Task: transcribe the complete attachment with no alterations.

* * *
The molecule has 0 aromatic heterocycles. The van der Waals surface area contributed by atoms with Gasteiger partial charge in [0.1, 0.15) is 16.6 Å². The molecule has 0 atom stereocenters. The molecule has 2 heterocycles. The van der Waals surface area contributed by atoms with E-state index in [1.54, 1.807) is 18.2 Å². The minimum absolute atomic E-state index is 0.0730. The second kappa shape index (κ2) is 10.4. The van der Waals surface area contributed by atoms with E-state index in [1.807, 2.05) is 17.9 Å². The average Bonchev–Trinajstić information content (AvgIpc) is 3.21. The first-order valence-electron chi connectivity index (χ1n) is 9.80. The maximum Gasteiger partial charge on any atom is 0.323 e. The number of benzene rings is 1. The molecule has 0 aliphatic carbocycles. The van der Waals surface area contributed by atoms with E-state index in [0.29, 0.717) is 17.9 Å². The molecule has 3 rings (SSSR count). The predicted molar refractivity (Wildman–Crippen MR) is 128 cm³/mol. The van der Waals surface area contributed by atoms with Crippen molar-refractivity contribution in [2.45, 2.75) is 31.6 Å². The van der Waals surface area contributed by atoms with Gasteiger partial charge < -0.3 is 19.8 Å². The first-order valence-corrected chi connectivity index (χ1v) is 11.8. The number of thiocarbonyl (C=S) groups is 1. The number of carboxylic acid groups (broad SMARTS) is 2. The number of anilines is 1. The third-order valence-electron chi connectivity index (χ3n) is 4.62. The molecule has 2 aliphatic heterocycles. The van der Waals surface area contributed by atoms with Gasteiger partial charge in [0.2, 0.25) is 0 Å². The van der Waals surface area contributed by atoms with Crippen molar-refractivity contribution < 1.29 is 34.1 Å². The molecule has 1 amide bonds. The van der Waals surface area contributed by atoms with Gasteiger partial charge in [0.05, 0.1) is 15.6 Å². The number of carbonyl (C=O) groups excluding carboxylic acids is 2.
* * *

The molecule has 0 aromatic heterocycles. The van der Waals surface area contributed by atoms with Gasteiger partial charge in [0.1, 0.15) is 16.6 Å². The molecule has 0 atom stereocenters. The molecule has 2 heterocycles. The van der Waals surface area contributed by atoms with E-state index in [1.54, 1.807) is 18.2 Å². The minimum absolute atomic E-state index is 0.0730. The second kappa shape index (κ2) is 10.4. The van der Waals surface area contributed by atoms with E-state index in [1.807, 2.05) is 17.9 Å². The average Bonchev–Trinajstić information content (AvgIpc) is 3.21. The first-order valence-electron chi connectivity index (χ1n) is 9.80. The maximum Gasteiger partial charge on any atom is 0.323 e. The number of benzene rings is 1. The molecule has 0 aliphatic carbocycles. The van der Waals surface area contributed by atoms with E-state index in [0.29, 0.717) is 17.9 Å². The molecule has 3 rings (SSSR count). The predicted molar refractivity (Wildman–Crippen MR) is 128 cm³/mol. The van der Waals surface area contributed by atoms with Crippen molar-refractivity contribution in [2.45, 2.75) is 31.6 Å². The van der Waals surface area contributed by atoms with Gasteiger partial charge < -0.3 is 19.8 Å². The first-order valence-corrected chi connectivity index (χ1v) is 11.8. The number of thiocarbonyl (C=S) groups is 1. The number of carboxylic acid groups (broad SMARTS) is 2. The number of anilines is 1. The third-order valence-electron chi connectivity index (χ3n) is 4.62. The molecule has 2 aliphatic heterocycles. The van der Waals surface area contributed by atoms with Gasteiger partial charge in [0.2, 0.25) is 0 Å². The van der Waals surface area contributed by atoms with Crippen molar-refractivity contribution < 1.29 is 34.1 Å². The molecule has 1 amide bonds. The van der Waals surface area contributed by atoms with Gasteiger partial charge in [0.05, 0.1) is 15.6 Å². The number of carbonyl (C=O) groups excluding carboxylic acids is 2.